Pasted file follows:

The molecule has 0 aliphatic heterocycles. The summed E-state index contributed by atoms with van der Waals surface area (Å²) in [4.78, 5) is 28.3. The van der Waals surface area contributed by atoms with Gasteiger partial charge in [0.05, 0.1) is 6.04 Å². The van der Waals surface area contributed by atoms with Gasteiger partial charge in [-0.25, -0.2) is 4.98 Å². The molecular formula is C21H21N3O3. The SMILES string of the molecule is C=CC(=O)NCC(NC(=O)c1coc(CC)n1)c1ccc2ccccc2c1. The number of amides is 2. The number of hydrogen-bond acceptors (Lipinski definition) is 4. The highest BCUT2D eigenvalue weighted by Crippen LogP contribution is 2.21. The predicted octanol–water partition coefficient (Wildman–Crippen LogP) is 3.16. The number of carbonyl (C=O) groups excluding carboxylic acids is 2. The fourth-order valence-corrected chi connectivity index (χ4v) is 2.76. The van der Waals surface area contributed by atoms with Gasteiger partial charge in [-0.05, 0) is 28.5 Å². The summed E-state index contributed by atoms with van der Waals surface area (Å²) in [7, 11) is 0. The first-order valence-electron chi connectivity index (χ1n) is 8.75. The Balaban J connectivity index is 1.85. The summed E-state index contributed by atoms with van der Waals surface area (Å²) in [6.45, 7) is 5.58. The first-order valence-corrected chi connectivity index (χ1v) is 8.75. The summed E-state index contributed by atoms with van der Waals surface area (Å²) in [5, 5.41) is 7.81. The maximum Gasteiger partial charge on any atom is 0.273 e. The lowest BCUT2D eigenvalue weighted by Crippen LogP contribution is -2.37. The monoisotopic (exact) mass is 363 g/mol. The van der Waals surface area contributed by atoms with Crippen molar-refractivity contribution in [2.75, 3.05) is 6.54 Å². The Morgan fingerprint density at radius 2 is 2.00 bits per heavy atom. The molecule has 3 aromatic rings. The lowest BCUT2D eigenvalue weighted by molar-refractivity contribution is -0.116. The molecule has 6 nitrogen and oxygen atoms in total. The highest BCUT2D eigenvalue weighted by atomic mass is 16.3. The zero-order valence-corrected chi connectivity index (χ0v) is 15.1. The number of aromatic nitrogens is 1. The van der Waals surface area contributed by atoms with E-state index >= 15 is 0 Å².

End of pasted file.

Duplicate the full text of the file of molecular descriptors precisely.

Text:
The molecule has 0 aliphatic heterocycles. The summed E-state index contributed by atoms with van der Waals surface area (Å²) in [4.78, 5) is 28.3. The van der Waals surface area contributed by atoms with Gasteiger partial charge in [0.05, 0.1) is 6.04 Å². The van der Waals surface area contributed by atoms with Gasteiger partial charge in [-0.25, -0.2) is 4.98 Å². The molecular formula is C21H21N3O3. The SMILES string of the molecule is C=CC(=O)NCC(NC(=O)c1coc(CC)n1)c1ccc2ccccc2c1. The number of amides is 2. The number of hydrogen-bond acceptors (Lipinski definition) is 4. The highest BCUT2D eigenvalue weighted by Crippen LogP contribution is 2.21. The predicted octanol–water partition coefficient (Wildman–Crippen LogP) is 3.16. The number of carbonyl (C=O) groups excluding carboxylic acids is 2. The fourth-order valence-corrected chi connectivity index (χ4v) is 2.76. The van der Waals surface area contributed by atoms with Gasteiger partial charge in [-0.05, 0) is 28.5 Å². The summed E-state index contributed by atoms with van der Waals surface area (Å²) in [7, 11) is 0. The first-order valence-electron chi connectivity index (χ1n) is 8.75. The Balaban J connectivity index is 1.85. The summed E-state index contributed by atoms with van der Waals surface area (Å²) in [6.45, 7) is 5.58. The first-order valence-corrected chi connectivity index (χ1v) is 8.75. The summed E-state index contributed by atoms with van der Waals surface area (Å²) in [5, 5.41) is 7.81. The maximum Gasteiger partial charge on any atom is 0.273 e. The lowest BCUT2D eigenvalue weighted by Crippen LogP contribution is -2.37. The monoisotopic (exact) mass is 363 g/mol. The van der Waals surface area contributed by atoms with Crippen molar-refractivity contribution in [2.75, 3.05) is 6.54 Å². The Morgan fingerprint density at radius 2 is 2.00 bits per heavy atom. The molecule has 3 aromatic rings. The lowest BCUT2D eigenvalue weighted by molar-refractivity contribution is -0.116. The molecule has 6 nitrogen and oxygen atoms in total. The highest BCUT2D eigenvalue weighted by atomic mass is 16.3. The zero-order valence-corrected chi connectivity index (χ0v) is 15.1. The number of aromatic nitrogens is 1. The van der Waals surface area contributed by atoms with E-state index >= 15 is 0 Å².